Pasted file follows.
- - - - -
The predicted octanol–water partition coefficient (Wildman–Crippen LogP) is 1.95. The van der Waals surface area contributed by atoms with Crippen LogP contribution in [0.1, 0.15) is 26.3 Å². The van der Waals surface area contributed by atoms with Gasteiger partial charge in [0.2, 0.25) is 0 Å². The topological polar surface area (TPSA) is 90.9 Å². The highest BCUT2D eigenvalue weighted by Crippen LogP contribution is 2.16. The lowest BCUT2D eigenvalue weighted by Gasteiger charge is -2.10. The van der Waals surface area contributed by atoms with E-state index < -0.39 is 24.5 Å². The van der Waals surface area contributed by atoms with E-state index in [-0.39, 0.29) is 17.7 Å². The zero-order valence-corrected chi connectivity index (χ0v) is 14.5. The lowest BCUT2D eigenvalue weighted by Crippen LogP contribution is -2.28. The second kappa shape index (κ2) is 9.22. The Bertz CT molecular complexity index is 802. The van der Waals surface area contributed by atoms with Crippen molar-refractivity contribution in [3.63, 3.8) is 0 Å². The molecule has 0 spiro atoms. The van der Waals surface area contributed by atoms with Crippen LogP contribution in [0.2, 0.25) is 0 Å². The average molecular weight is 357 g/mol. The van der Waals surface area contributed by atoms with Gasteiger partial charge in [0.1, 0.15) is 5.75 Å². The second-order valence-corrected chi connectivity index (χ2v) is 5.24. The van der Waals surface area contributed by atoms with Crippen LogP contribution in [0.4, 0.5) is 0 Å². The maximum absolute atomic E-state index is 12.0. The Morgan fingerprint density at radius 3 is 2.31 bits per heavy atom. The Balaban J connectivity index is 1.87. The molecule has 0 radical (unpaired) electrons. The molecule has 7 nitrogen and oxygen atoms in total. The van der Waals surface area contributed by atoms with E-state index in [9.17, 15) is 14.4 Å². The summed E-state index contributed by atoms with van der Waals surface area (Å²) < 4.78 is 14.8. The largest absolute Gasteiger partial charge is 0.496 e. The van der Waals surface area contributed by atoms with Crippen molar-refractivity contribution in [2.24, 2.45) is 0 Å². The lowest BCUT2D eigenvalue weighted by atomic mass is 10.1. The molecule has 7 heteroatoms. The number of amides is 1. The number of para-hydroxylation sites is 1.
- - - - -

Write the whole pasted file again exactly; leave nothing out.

The predicted octanol–water partition coefficient (Wildman–Crippen LogP) is 1.95. The van der Waals surface area contributed by atoms with Crippen LogP contribution in [0.1, 0.15) is 26.3 Å². The van der Waals surface area contributed by atoms with Gasteiger partial charge in [0.2, 0.25) is 0 Å². The topological polar surface area (TPSA) is 90.9 Å². The highest BCUT2D eigenvalue weighted by Crippen LogP contribution is 2.16. The lowest BCUT2D eigenvalue weighted by Gasteiger charge is -2.10. The van der Waals surface area contributed by atoms with E-state index < -0.39 is 24.5 Å². The van der Waals surface area contributed by atoms with E-state index in [-0.39, 0.29) is 17.7 Å². The zero-order valence-corrected chi connectivity index (χ0v) is 14.5. The lowest BCUT2D eigenvalue weighted by Crippen LogP contribution is -2.28. The second kappa shape index (κ2) is 9.22. The Bertz CT molecular complexity index is 802. The van der Waals surface area contributed by atoms with Crippen molar-refractivity contribution in [3.63, 3.8) is 0 Å². The molecule has 0 spiro atoms. The van der Waals surface area contributed by atoms with Crippen LogP contribution in [0.2, 0.25) is 0 Å². The average molecular weight is 357 g/mol. The van der Waals surface area contributed by atoms with Gasteiger partial charge in [0.1, 0.15) is 5.75 Å². The second-order valence-corrected chi connectivity index (χ2v) is 5.24. The van der Waals surface area contributed by atoms with Crippen LogP contribution in [0.4, 0.5) is 0 Å². The maximum absolute atomic E-state index is 12.0. The Morgan fingerprint density at radius 3 is 2.31 bits per heavy atom. The Balaban J connectivity index is 1.87. The molecule has 0 radical (unpaired) electrons. The molecule has 7 nitrogen and oxygen atoms in total. The van der Waals surface area contributed by atoms with E-state index in [9.17, 15) is 14.4 Å². The summed E-state index contributed by atoms with van der Waals surface area (Å²) < 4.78 is 14.8. The largest absolute Gasteiger partial charge is 0.496 e. The van der Waals surface area contributed by atoms with Crippen molar-refractivity contribution in [2.24, 2.45) is 0 Å². The lowest BCUT2D eigenvalue weighted by atomic mass is 10.1. The molecule has 7 heteroatoms. The number of amides is 1. The number of para-hydroxylation sites is 1.